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Toshiba chief executive resigns over scandal

Toshiba’s chief executive and president Hisao Tanaka has resigned after the company said it had overstated its profits for the past six years.

He will be succeeded by chairman Masashi Muromachi, with vice-chairman Norio Sasaki also stepping down.

On Monday, an independent panel appointed by Toshiba said the firm had overstated its operating profit by a total of 151.8bn yen ($1.22bn, £780m).

The overstatement was roughly triple an initial estimate by Toshiba.

‘Deeply apologise’

“It has been revealed that there has been inappropriate accounting going on for a long time, and we deeply apologise for causing this serious trouble for shareholders and other stakeholders,” the company said in a statement.

“Because of this Hisao Tanaka, our company president, and Norio Sasaki, our company’s vice chairman… will resign today.”

Mr Tanaka, 64, and Mr Sasaki, 66, both joined Toshiba in the early 1970s.

Mr Sasaki served as Toshiba president between June 2009 and June 2013, covering most of the period during which the firm inflated the profits.

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‘Very regrettable’

Toshiba’s accounting scandal began when securities regulators uncovered problems as they probed the company’s balance sheet earlier this year.

The findings mean Toshiba will have to restate its profits for the period between April 2008 and March 2014. It is unclear whether it will affect the company’s results for the year ending March 2015.


History of Toshiba:

  • Hisashige Tanaka establishes Tanaka Engineering Works in 1873 to develop telegraphic equipment at the request of the Japanese government.
  • in 1890 Ichisuke Fujioka establishes Hakunetsu-sha to manufacture light bulbs in Japan.
  • In 1893 Tanaka Engineering Works changes its name to Shibaura Engineering Works.
  • in 1899, Hakunetsu-sha changes its name to Tokyo Electric Company.
  • Between 1891 and 1931 the two firms pioneer the development of electrical equipment in Japan.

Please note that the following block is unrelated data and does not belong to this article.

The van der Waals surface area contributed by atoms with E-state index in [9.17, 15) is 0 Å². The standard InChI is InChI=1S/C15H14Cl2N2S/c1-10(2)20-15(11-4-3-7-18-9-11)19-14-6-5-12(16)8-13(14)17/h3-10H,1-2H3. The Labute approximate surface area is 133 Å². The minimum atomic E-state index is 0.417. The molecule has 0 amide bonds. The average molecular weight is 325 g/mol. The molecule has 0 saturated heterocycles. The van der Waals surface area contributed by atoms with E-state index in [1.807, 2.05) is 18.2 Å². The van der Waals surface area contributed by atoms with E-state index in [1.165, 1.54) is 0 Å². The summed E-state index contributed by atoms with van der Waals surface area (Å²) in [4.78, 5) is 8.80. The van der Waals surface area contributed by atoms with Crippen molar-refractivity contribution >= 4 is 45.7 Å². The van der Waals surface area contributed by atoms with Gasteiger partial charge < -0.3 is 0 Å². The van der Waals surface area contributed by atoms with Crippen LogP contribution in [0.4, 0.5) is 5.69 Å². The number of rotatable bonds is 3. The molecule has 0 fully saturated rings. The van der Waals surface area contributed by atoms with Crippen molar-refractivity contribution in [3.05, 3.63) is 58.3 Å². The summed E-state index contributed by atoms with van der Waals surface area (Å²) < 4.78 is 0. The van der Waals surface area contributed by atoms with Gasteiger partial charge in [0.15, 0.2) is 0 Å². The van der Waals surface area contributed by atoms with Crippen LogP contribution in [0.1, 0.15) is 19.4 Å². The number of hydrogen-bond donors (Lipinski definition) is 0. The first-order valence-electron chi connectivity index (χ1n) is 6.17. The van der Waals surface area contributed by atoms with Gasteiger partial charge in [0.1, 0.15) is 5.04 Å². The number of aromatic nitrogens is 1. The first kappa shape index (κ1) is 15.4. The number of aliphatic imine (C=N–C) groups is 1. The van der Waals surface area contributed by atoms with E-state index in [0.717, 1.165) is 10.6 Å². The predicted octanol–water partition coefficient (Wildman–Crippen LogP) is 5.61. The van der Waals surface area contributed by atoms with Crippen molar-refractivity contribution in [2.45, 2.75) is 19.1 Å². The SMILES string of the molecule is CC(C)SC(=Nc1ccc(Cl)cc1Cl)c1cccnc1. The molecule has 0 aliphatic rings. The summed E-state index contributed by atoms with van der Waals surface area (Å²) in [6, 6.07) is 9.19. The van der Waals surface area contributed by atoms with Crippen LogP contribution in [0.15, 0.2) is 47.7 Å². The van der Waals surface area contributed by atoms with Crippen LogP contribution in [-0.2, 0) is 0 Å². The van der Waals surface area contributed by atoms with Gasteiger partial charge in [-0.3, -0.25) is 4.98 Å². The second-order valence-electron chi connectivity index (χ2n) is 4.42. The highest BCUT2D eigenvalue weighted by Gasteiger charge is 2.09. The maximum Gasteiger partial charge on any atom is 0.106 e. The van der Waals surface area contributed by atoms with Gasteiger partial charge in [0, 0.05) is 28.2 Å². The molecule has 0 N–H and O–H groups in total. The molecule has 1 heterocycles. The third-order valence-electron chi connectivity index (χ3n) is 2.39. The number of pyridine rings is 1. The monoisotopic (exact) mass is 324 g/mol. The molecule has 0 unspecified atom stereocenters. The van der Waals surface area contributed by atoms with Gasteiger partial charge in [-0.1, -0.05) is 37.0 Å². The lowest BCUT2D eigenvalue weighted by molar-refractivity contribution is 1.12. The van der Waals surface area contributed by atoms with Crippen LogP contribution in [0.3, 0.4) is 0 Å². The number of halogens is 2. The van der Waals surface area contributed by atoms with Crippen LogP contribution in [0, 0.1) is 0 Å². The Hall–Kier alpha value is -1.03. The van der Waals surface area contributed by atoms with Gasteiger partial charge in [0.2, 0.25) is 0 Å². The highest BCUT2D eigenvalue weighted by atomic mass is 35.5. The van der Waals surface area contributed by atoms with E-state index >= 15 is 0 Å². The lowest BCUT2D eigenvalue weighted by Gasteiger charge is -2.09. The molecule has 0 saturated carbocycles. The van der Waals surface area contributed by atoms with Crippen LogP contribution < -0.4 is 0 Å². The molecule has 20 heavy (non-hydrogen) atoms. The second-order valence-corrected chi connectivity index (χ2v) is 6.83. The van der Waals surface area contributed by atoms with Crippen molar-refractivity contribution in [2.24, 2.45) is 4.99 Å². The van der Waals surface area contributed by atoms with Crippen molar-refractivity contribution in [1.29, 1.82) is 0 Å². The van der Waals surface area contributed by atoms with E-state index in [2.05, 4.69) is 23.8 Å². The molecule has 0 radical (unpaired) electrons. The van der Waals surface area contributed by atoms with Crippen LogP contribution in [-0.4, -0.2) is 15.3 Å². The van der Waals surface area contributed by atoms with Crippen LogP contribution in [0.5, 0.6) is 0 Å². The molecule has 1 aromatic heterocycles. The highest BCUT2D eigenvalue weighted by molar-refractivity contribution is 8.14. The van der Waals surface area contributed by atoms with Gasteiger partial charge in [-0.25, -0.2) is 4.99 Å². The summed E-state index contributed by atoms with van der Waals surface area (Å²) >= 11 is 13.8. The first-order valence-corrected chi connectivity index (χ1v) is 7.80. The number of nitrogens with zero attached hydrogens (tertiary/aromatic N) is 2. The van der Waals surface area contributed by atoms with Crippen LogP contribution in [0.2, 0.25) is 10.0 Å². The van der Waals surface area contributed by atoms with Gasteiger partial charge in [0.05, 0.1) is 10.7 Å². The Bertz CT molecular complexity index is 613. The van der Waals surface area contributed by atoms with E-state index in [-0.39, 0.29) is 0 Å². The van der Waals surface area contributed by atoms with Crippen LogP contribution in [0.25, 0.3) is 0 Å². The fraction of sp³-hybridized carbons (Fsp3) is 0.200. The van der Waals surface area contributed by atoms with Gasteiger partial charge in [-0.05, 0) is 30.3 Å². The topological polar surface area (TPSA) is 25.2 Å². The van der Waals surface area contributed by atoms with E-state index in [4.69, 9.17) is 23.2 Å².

• Between 1932 and 1939 Shibaura Engineering Works and Tokyo Electric Company take cross-shareholdings and collaborate in a number of areas.
  • In 1939 the two companies merge to form Tokyo Shibaura Electric.
  • During World War 2 the company grows rapidly by filling state orders for radios, vacuum tubes and other military supplies, and also producing generators.
  • Following the end of the war and rapid expansion of the Japanese economy the Tokyo Shibaura Electric expands into new areas and overseas territories.
  • In 1984, the abbreviated form “Toshiba” replaced Tokyo Shibaura Denki as the company’s official name (in English, “Toshiba Corporation” was adopted in 1983).

The finance minister, Taro Aso, said the case could undermine confidence in corporate governance in Japan.

He added the accounting irregularities at Toshiba were “very regrettable”.

Japan’s government has been trying to regain global investors’ confidence with better corporate governance after Olympus was found to have covered up $1.7bn in losses in late 2011, in what was until now Japan’s worst corporate governance scandal.

‘Corporate culture’

The report’s findings are expected to lead to the restatement of earnings, a board overhaul and potentially hefty fines for Toshiba.

The inquiry found that the misreporting of profits began after the financial crash seven years ago, when senior managers began imposing unrealistic performance targets.

“Within Toshiba, there was a corporate culture in which one could not go against the wishes of superiors,” the report said.

“Therefore, when top management presented ‘challenges’, division presidents, line managers and employees below them continually carried out inappropriate accounting practices to meet targets in line with the wishes of their superiors.”

Regulators are believed to be starting their own review of Toshiba’s book-keeping, based on Monday’s report.

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Shares in Toshiba rose 6% in Japan as the report into the accounting problems ended speculation as to the extent of the problem.

However, Toshiba’s shares are still down by about a quarter since the company first disclosed cases of accounting irregularities in April.


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